The new Google data certainly adds details in some places, from a quick random sampling - for example check out Commons Park in downtown Denver using the nice GeoFabrik Map Compare tool. None of those paths were there previously in Google. Still not quite as good as OpenStreetMap in this case though :).
This does dramatically reshape the geospatial data industry though. Previously there were two commercial providers with a detailed routable database of roads in the US, NAVTEQ (owned by Nokia) and Tele Atlas (owned by TomTom), now at a stroke there is a third in Google. OpenStreetMap is a fourth provider of course, not quite up with the other three in terms of coverage and routing quality in the US yet, but getting there very quickly.
This raises lots of interesting questions:
- Will Google sell its data to providers of third party navigation systems and compete with Tele Atlas and NAVTEQ? Or indeed will they sell/license it to others who could use it (users of GIS, etc)?
- Will Google Maps on the iPhone (and other mobile devices) get real time turn by turn directions? This was previously prohibited by licensing terms from Tele Atlas and NAVTEQ. Existing real time navigation systems using data from these two providers generally cost in the region of $100. Will Google add this to the free maps offering? Or sell a version that does real time turn by turn directions?
- Will Google contribute any of this data to open data initiatives like OpenStreetMap? Or make it available to USGS for the US National Map? In the past they have cited licensing constraints from their data providers as a reason for not being more open with their geospatial data, that reason largely goes away now (though we don't know all the new data providers and their terms). I'm not holding my breath on this one, but we can hope!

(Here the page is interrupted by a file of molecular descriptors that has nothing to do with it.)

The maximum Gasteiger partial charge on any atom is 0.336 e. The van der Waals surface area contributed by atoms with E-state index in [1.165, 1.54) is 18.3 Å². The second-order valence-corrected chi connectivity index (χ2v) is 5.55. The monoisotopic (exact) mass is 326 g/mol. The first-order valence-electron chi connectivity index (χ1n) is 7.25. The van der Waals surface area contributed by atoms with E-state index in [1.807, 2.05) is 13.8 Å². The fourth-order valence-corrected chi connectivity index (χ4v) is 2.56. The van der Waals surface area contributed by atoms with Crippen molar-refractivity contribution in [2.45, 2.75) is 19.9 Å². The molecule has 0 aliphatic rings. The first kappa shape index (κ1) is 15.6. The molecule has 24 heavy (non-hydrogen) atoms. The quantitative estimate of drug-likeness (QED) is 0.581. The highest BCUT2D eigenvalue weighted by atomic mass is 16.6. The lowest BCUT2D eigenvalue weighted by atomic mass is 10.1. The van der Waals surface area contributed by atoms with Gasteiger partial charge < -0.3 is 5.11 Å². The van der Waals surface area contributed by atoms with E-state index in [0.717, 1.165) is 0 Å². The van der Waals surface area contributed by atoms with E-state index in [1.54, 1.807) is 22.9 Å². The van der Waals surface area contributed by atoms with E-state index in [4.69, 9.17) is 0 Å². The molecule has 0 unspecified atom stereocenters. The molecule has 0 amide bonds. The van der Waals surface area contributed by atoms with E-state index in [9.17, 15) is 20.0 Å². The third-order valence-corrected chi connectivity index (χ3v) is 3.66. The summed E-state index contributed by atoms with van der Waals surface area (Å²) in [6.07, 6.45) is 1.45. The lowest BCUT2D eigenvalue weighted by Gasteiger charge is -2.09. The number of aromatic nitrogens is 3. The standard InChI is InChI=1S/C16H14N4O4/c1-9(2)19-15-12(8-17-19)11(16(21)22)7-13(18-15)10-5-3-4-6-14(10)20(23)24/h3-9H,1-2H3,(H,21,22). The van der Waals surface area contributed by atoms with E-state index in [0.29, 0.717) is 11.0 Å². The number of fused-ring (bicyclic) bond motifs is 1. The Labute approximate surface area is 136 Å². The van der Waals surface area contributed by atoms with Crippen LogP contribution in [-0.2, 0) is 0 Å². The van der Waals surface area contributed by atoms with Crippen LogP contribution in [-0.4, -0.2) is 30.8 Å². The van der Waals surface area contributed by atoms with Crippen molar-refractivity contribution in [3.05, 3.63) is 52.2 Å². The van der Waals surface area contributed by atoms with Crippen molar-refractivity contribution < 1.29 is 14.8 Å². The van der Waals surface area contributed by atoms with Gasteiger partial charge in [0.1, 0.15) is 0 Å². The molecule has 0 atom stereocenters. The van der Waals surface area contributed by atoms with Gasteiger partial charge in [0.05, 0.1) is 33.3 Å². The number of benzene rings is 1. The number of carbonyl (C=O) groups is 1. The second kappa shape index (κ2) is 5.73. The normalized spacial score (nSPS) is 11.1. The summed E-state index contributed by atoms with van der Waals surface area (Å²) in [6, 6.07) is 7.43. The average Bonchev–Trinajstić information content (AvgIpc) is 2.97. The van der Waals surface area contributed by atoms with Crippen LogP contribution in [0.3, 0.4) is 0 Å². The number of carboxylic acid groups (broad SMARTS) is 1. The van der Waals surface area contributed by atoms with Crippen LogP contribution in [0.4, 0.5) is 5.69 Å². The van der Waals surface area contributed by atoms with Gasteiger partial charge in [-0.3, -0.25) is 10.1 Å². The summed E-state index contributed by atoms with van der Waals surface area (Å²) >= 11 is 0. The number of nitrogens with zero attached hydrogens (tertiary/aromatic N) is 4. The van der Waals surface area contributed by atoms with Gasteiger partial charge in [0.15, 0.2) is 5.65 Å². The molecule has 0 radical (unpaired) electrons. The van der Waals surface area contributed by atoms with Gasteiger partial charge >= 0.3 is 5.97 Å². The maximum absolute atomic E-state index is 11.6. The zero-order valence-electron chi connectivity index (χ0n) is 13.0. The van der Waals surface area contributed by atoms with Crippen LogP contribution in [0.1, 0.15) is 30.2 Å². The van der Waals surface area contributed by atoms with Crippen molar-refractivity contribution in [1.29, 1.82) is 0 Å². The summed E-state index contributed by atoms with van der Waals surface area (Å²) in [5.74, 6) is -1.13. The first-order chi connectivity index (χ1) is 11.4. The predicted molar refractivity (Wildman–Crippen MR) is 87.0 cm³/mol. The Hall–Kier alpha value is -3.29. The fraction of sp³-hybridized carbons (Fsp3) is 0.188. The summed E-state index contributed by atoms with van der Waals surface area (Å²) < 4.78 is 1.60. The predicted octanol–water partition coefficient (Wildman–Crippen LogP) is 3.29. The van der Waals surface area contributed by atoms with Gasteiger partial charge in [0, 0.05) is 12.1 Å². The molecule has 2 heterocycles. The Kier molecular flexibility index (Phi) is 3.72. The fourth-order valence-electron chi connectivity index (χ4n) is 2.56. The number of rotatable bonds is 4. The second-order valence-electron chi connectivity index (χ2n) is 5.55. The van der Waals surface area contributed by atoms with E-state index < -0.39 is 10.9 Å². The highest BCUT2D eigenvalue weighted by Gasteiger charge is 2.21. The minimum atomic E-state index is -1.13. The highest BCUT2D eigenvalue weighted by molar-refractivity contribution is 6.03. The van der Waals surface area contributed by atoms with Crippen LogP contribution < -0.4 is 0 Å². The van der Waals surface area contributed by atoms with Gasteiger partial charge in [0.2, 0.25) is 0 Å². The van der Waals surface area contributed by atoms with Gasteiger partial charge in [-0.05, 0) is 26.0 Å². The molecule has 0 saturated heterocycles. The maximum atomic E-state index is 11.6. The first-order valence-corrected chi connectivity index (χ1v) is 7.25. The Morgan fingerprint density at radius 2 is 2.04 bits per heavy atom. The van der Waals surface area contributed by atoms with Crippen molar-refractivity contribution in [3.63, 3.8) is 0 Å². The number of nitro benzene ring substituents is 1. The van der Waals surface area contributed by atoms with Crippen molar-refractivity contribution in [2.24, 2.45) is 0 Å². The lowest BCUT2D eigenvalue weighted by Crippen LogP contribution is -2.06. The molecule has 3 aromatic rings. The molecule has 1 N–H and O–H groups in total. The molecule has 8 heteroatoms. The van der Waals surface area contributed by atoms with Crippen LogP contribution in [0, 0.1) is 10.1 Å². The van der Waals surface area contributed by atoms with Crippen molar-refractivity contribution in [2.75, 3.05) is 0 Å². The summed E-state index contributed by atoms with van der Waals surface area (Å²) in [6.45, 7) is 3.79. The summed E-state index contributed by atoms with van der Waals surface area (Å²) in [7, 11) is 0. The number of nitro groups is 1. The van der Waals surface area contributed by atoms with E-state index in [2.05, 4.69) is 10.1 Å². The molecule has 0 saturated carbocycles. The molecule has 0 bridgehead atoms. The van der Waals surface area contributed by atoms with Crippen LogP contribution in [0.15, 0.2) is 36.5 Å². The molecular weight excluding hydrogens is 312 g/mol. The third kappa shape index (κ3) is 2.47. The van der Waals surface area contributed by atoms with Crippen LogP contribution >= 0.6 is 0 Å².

- Will this negatively or positively impact OpenStreetMap? Previously in areas with active communities, OpenStreetMap had significantly more detail, and more current data, than Google - this appears to move Google forward in that regard. But will Google taking another step towards total world domination encourage more people to want an open alternative?
So anyway, definitely a very interesting development for the geospatial data industry (albeit one that has been on the cards for a little while). It will take a little while to understand the full implications. I'm sure Tele Atlas is glad they are no longer an independent company, I wouldn't like to have seen how their stock price would have dropped today otherwise :O !!
Update: some more discussion and a link to a podcast on this topic featuring Steve Coast, James Fee and me in this follow up post.